For those of us in the extended family of government webbies, it’s very quiet. Once the election was called, almost everyone inside the Civil Service took a cautious reading of the guidelines regarding the ‘purdah’ period, and cut all online communication: blogging, tweeting, whatever. As I wrote, it’s an entirely understandable reaction. But it’s getting very lonely out here.
And now, with William Hill’s now putting the odds on a hung parliament at 8/15 – in other words, almost twice as likely as not, it poses a tricky question: what happens on 7 May, the day after polling day?
The guidance on elections and government formation, published in draft – ahead of its inclusion in ‘a broader Cabinet Office manual that the Cabinet Secretary plans to publish later in the year’ (!) – seems to suggest that the (largely self-imposed) restrictions should continue:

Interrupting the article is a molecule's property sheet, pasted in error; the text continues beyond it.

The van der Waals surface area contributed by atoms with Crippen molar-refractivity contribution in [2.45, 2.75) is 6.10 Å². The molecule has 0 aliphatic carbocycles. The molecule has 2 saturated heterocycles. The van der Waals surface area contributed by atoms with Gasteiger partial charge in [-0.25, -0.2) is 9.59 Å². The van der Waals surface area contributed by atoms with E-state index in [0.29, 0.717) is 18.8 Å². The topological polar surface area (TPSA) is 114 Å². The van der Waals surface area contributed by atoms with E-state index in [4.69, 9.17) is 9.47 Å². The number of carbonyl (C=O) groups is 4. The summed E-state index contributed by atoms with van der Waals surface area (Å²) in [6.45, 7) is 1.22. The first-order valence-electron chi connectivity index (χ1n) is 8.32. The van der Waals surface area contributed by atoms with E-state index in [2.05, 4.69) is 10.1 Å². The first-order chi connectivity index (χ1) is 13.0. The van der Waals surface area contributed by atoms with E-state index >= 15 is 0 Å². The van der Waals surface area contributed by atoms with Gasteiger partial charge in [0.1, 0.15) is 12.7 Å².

As long as there is significant doubt whether the Government has the confidence of the House of Commons, it would be prudent for it to observe discretion about taking significant decisions, as per the pre-election period. The normal and essential business of government at all levels, however, will need to be carried out.
Hardly crystal-clear as regards the already grey area of professional (as opposed to directly job-related) publishing and communication: but I guess the same ‘safety first’ principle will be applied by most.
Which could mean staying silent until Parliament sits again on 18 May… or potentially, even later.